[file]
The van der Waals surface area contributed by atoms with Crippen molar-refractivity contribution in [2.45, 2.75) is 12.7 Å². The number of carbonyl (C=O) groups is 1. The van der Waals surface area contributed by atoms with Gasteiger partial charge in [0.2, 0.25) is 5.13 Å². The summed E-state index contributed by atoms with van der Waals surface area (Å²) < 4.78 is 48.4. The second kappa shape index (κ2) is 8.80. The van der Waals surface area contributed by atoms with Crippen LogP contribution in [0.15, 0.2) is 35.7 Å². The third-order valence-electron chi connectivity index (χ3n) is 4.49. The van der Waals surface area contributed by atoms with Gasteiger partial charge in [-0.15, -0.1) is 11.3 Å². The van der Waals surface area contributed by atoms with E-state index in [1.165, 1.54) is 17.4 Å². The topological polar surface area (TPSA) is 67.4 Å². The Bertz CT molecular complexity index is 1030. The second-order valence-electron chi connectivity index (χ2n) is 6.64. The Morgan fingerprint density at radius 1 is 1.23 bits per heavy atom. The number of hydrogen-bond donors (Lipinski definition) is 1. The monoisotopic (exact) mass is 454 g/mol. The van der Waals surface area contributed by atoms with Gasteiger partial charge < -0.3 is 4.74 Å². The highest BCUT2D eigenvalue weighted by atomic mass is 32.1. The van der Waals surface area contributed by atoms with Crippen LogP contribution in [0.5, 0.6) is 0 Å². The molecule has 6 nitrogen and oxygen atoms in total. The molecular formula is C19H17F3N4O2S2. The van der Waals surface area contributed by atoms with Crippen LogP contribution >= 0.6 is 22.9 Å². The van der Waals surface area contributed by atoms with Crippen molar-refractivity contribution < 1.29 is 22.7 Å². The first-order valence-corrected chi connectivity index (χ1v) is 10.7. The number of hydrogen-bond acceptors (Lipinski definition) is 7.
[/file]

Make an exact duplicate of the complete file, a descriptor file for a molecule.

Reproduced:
The van der Waals surface area contributed by atoms with Crippen molar-refractivity contribution in [2.45, 2.75) is 12.7 Å². The number of carbonyl (C=O) groups is 1. The van der Waals surface area contributed by atoms with Gasteiger partial charge in [0.2, 0.25) is 5.13 Å². The summed E-state index contributed by atoms with van der Waals surface area (Å²) < 4.78 is 48.4. The second kappa shape index (κ2) is 8.80. The van der Waals surface area contributed by atoms with Crippen LogP contribution in [0.15, 0.2) is 35.7 Å². The third-order valence-electron chi connectivity index (χ3n) is 4.49. The van der Waals surface area contributed by atoms with Gasteiger partial charge in [-0.15, -0.1) is 11.3 Å². The van der Waals surface area contributed by atoms with E-state index in [1.165, 1.54) is 17.4 Å². The topological polar surface area (TPSA) is 67.4 Å². The Bertz CT molecular complexity index is 1030. The second-order valence-electron chi connectivity index (χ2n) is 6.64. The Morgan fingerprint density at radius 1 is 1.23 bits per heavy atom. The number of hydrogen-bond donors (Lipinski definition) is 1. The monoisotopic (exact) mass is 454 g/mol. The van der Waals surface area contributed by atoms with Gasteiger partial charge < -0.3 is 4.74 Å². The highest BCUT2D eigenvalue weighted by atomic mass is 32.1. The van der Waals surface area contributed by atoms with Crippen LogP contribution in [0.5, 0.6) is 0 Å². The molecule has 6 nitrogen and oxygen atoms in total. The molecular formula is C19H17F3N4O2S2. The van der Waals surface area contributed by atoms with Crippen LogP contribution >= 0.6 is 22.9 Å². The van der Waals surface area contributed by atoms with Crippen molar-refractivity contribution < 1.29 is 22.7 Å². The first-order valence-corrected chi connectivity index (χ1v) is 10.7. The number of hydrogen-bond acceptors (Lipinski definition) is 7.